Trouble with unsafe DC isolators

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Image: Safer Solar

Fires caused by unsafe solar mandates

Rooftop DC isolators have come under fire lately due to safety and regulatory concerns. In an interview with pv magazine, head of Queensland-based renewables company REA Global , Michael Mrowka has stated that,

“One example is the AS/NZS 5033 standard that mandates rooftop solar isolators, which have become the largest single cause of solar fires in recent years,” he said. “Combine that with low-cost Chinese products that can be quite dangerous as they age, especially when poorly installed, and you have a ticking time-bomb that can cause electrical shorts and fires.”

Standards Australia launched a review of AS/NZS 5033 last month. More than 680 submissions have been received from the public during the comment period, which ended last month.

“The safety issue is very difficult because governments have given out so many rebates for what may be potential fire hazards that this could be another pink batts installation debacle,” he said, referring to a government-funded insulation scheme that was abandoned in 2010, following the death of four workers and a string of house fires.

The PV market has been experiencing steady growth and the industry is now poised to eclipse its previous global sales record. That said, that increase in demand has also had some unintended side effects, with Fire and Rescue NSW data showing a five-fold rise in PV-related fires over the past five years.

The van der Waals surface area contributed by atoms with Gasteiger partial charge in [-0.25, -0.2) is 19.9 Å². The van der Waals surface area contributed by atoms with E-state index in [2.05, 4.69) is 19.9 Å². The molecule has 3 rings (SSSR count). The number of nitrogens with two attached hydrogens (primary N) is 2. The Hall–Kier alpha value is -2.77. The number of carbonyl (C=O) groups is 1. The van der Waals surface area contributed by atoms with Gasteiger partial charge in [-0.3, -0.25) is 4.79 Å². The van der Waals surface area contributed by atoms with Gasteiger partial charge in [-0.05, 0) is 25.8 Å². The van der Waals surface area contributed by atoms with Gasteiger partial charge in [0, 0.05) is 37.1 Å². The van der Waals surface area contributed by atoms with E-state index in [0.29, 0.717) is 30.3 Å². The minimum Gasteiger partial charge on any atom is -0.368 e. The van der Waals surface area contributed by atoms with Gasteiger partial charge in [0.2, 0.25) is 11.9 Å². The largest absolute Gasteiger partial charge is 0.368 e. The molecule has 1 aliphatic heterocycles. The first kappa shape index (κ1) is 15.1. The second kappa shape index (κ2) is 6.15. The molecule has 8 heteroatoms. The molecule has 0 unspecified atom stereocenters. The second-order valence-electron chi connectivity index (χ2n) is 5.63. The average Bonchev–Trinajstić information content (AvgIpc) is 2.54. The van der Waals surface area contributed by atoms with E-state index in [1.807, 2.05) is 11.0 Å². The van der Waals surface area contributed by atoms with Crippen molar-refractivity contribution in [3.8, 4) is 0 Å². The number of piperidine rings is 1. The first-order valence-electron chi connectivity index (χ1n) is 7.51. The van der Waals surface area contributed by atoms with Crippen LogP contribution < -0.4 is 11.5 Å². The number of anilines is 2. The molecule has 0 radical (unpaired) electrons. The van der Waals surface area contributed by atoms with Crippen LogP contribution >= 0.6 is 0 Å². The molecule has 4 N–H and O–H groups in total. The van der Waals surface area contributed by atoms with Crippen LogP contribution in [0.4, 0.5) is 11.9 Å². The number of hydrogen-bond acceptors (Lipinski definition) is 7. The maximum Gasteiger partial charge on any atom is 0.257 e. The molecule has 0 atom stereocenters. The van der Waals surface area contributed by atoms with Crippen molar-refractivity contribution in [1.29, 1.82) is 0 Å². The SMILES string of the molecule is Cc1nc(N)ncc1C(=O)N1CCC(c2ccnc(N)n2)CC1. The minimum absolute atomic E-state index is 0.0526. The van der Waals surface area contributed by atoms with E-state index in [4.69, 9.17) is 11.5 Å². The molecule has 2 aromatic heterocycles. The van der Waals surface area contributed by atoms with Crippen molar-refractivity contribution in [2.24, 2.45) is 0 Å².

The safety mechanism of DC isolators were originally intended to manually disconnect solar panels for maintenance, installation and repair purposes, by disabling dangerous high-voltage DC between the solar array and inverter. However, DC isolators can easily degrade and malfunction and they have been blamed for causing almost half of solar panel fires. They have done more harm than good.

The alternative says, Mr. Mrowka is ‘If we could change one thing to improve this situation, it would be to mandate rapid shutdown and panel-level monitoring and communication.’

The Clean Energy Council (CEC) are among those advocating an amendment to this rule. A CER report has identified that water ingress is the biggest safety risk associated with rooftop PV. The CEC has recommended isolating the DC circuit near the inverter, instead of as a separate switch near the inverter as the best solution.

DC Isolators required for now

Generally installers feel pretty strongly about rooftop DC isolator switches. They’ve been campaigning to have them removed from the AS/NZS 5033 Standard for years but it can be hard to make any swift changes. While AS/NZS 5033 also applies in New Zealand, NZ installations do not require rooftop isolators.

Last year, members from the Clean Energy Council gave their in-principle support to do away with wall mounted DC isolators, and for DC isolators to be enclosed within the solar inverter.

We highly recommend for solar panel owners to undergo inspection and system tests, performed every five years by qualified installers, to ensure professional maintenance is kept up and that your solar pv system is operating safely.

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